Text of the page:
Congress uneager for more troops in Europe despite Russian buildup

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There is little support on Capitol Hill for beefing up the U.S. military presence in Europe, despite Russia’s buildup of troops along Ukraine’s border.

Lawmakers on Capitol Hill say automatic spending cuts known as sequestration make it difficult to send more troops to Europe.

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And the chairman of the Senate Armed Services Committee argues that the move could provoke a full-fledged invasion of Ukraine by Russia.

“I’d be careful we’re not giving the Russians an excuse to move. They could use any excuse, such as adding troops, as an excuse to move into Ukraine if that was their intent,” said Sen. Carl Levin (D-Mich.), the panel’s chairman. “I wouldn’t want to give them any excuse for doing that.” 

Some conservatives argue it makes little sense to not bulk up U.S. forces in Europe for fear of what Russia might do, given the fact that the Kremlin has already taken over the former Ukrainian region of Crimea.

“Defending the territorial integrity of NATO allies is not provocative,” said Luke Coffey, the Margaret Thatcher fellow at conservative think tank the Heritage Foundation. 

“Having these forces in Europe provides reassurance and is a visible show of support and commitment for transatlantic security,” he said.

Other lawmakers say the U.S. simply doesn’t have the ability to do much more in Europe given the budget cuts already being made at the Pentagon.

“Yeah, I would [call for more forces], but here’s the problem — where are you going to take them from?” said Sen. James Inhofe (R-Okla.), ranking member of the Senate Armed Services Committee, who has fiercely criticized the president for downsizing defense spending. 

“We are so depleted right now in terms of resources — our human resources, as well as military resources, that we don’t have the latitude that we’ve always had historically to meet this crisis,” he told The Hill.

On the House side, Republican members of the Armed Services Committee have called for the president to “increase and enhance the alert posture and readiness of U.S. forces in Europe,” but they have not called for an increase in troop numbers either.

There are currently 67,000 active-duty U.S. forces in Europe, according to a spokesman for U.S. European Command.

Over the last six years, however, the Army had closed six garrisons and more than 100 sites across Europe.

As recently as 2012, the Pentagon has 78,000 active-duty forces in Europe, but that was before a series of planned cuts and the sequester.

Those reductions included phasing out an Army headquarters, cutting two combat brigades, inactivating three air squadrons, and reducing an additional 2,500 soldiers through 2017.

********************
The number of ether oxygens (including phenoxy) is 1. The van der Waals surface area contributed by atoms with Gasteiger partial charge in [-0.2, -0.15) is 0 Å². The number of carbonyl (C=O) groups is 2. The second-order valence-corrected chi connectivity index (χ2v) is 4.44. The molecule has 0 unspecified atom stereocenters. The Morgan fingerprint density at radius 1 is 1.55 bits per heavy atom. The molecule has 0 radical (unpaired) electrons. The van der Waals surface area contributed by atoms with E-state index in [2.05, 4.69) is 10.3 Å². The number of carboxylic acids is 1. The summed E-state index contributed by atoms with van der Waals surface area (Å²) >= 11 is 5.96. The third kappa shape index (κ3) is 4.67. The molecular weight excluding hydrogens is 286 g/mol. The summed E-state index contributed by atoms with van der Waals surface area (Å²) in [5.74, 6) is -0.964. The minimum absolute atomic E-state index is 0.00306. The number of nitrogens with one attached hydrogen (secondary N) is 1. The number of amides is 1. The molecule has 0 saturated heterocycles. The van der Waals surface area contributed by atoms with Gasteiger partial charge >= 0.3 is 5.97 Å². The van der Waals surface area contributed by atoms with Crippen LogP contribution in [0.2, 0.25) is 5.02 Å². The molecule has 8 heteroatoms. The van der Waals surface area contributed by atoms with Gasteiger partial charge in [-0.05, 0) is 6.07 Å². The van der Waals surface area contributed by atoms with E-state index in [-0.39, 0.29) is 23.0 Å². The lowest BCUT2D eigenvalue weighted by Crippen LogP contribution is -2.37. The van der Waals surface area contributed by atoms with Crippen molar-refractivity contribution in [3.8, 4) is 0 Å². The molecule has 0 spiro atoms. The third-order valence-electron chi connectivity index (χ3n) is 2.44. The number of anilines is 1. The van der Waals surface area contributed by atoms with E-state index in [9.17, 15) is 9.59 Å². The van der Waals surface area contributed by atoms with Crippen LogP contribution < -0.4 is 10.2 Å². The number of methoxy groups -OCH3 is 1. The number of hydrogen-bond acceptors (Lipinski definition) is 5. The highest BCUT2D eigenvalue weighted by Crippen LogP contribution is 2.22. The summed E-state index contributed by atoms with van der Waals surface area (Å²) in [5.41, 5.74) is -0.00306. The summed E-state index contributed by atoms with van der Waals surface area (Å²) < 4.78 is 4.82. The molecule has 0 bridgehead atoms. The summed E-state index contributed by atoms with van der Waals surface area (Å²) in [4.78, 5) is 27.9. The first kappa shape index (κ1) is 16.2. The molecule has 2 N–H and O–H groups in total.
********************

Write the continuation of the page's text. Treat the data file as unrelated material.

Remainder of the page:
These recent cuts continue a long-term reduction since the end of the Cold War. In 1953, the U.S. had more than 450,000 troops in Europe across 1,200 sites, and as recently as 1993, there were more than 100,000 troops in West Germany alone.

The Pentagon has modestly increased its presence in Europe in response to Russia’s annexation of Crimea, which had been a part of Ukraine, in March.

It sent about 200 airmen and 12 F-16 fighter jets to augment a training detachment in Poland, and sent six F-15s and a KC-135 refueling plane for a long-running NATO air policing mission over the Baltic States. 

Military leaders have acknowledged the need to discuss bulking up U.S. forces.

The U.S. commander of NATO forces in Europe has said the alliance must reconsider the readiness and positioning of its forces given the Russian aggression.

Coffey said addressing U.S. needs in Europe goes beyond that continent, because European-based forces could also be used in the Middle East and North Africa, as well as the Arctic

“It’s about giving our policymakers options to react in a timely manner to unforeseen crisis,” he said. “The U.S. doesn’t have a single tank there it can use in combat operations for the first time in more than 70 years.” 

For now, defense hawks on both sides of the aisle say they are focused on the bigger picture of reversing deep defense cuts.

Inhofe wants to cut domestic spending and add to the Pentagon’s budget.

“Big picture, we need to provide a budget that lifts as much of sequester as possible,” said Sen. Tim Kaine (D-Va.), whose state is home to several aircraft carriers and a large military industrial base. 

“If it’s just more reallocating and moving around more sequester cuts, we’re not going to be happy with what we have,” he said. 

The two-year budget deal approved by Congress gave the Pentagon some relief from budget cuts, but more are in store beginning in 2016 without additional action. The Pentagon has discussed inactivating an aircraft carrier and reducing the Army’s size by 30,000 to meet the cuts.